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Studying tissue wide coordination of pulsed contractility during morphogenesis in Drosophila

  • Full or part time
  • Application Deadline
    Sunday, December 01, 2019
  • Competition Funded PhD Project (Students Worldwide)
    Competition Funded PhD Project (Students Worldwide)

Project Description

During morphogenesis, cells undergo complex behaviours, including cell movement and apical constriction to shape tissues and organs. Within developing tissues, cells can act individually or in coordination with their neighbours. The mechanisms underlying the coordination of cell behaviour in complex tissue contexts remain elusive. To gain insights into the regulation of cell behaviour, one must understand how it is generated by cytoskeletal activity. For instance, during cell migration, the formation of a lamellipodium helps propel the cell forward, whereas apical constriction is driven by rhythmical (pulsed) contraction of the actin cytoskeleton. Unravelling the cytoskeletal mechanisms underlying the orchestration of cell behaviours in contexts where many cells interact is not only crucial to understand how shape and form arise during development, but also to understand human disease and tissue repair. For instance, during tumour progression, cancer cells change their behaviour, become motile and form metastases. Similarly, wound healing depends on changes in cell behaviour, as epithelial cells must become motile to close a wound co-ordinately.

This studentship will study the coordination of cell behaviour using the larval epithelial cells (LECs) of the Drosophila abdomen as a model. During the formation of the adult abdominal epidermis, the LECs undergo directed cell migration and apical constriction, during which they show pulsed contractions (Bischoff, 2012; Pulido Companys et al., 2019). Little is known about how such dynamic cytoskeletal activity is regulated across the tissue to ensure correct formation of the abdomen.

The aim of this studentship is to investigate how LEC behaviour and underlying pulsed contractions are coordinated at the tissue level. The prospective PhD student will use in vivo 4D microscopy to image morphogenesis and apply automatic image segmentation and cell tracking tools. These methods will allow careful analysis of cytoskeletal dynamics and cell-cell interactions. Once normal development has been characterised, genetic manipulation of candidate signalling molecules will be used to explore which signalling pathways are involved in coordinating differences in cell behaviour throughout the tissue.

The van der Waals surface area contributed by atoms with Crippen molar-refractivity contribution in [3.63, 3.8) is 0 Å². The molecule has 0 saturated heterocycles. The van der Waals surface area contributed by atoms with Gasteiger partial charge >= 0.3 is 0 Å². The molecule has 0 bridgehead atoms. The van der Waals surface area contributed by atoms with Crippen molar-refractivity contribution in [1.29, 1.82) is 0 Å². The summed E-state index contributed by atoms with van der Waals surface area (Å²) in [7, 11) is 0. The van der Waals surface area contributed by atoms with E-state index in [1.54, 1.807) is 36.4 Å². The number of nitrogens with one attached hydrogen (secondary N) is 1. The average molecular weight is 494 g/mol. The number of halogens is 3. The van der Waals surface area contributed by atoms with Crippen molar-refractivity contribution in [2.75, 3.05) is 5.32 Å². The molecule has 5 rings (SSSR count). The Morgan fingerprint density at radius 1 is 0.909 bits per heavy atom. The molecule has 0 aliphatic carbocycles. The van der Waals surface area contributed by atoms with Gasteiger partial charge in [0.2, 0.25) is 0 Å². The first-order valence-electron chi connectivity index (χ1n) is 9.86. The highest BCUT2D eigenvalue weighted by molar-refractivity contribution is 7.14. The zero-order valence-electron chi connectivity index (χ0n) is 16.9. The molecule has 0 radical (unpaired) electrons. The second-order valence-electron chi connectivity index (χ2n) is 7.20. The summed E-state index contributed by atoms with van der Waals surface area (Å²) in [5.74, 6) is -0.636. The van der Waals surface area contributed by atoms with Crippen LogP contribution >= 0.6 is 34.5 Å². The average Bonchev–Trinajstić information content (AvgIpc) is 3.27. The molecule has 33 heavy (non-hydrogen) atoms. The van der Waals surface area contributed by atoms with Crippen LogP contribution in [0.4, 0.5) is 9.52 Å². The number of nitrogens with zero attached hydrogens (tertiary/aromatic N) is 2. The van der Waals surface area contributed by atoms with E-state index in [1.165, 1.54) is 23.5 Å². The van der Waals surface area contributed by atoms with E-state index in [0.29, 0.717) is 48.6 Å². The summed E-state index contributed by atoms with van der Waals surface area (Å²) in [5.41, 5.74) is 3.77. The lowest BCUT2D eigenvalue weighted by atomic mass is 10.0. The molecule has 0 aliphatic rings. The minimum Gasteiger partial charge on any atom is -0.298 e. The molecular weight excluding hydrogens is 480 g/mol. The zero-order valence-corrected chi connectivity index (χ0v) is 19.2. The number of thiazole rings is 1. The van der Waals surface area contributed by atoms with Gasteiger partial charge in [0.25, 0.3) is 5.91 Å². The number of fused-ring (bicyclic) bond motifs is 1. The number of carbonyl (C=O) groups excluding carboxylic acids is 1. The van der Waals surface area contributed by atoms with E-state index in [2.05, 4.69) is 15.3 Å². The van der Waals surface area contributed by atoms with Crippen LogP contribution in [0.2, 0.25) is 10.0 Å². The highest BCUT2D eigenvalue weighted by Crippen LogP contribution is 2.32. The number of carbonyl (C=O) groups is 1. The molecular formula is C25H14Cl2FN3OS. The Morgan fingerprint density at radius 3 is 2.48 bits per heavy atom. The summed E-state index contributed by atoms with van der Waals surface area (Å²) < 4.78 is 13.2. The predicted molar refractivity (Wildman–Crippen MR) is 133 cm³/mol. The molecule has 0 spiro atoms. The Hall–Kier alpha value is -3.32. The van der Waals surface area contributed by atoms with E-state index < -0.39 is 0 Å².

Research environment
You will be able to work in two labs with complementing expertise. The Bischoff lab has extensive expertise in in vivo 4D microscopy of Drosophila morphogenesis (http://synergy.st-andrews.ac.uk/bischoff/), while the Kursawe lab is very experienced in quantitative image analysis and image segmentation (https://risweb.st-andrews.ac.uk/portal/en/persons/jochen-kursawe(c18cd22b-def7-4bf0-9494-f780aa9a3663).html). This will allow you to become proficient in both experimental and computational approaches to studying a biological system. The University of St Andrews, Scotland’s first university, offers a collaborative and supportive research environment, which provides top-level training and excellent imaging facilities. In addition, a wide range of taught courses is available, which will equip you with valuable transferable skills.

Funding Notes

Eligibility requirements: Upper second-class degree in Biology or a related area.
Funding: Fees and stipend is provided for 3.5 years.

References

Mason and Martin (2011), Curr Opin Genet Dev 21, 671–679.
Bischoff (2012), Dev Biol 363, 179-190.
Pulido Companys et al. (2019), BioRxiv doi/10.1101/672006.

How good is research at University of St Andrews in Biological Sciences?

FTE Category A staff submitted: 50.45

Research output data provided by the Research Excellence Framework (REF)

Click here to see the results for all UK universities

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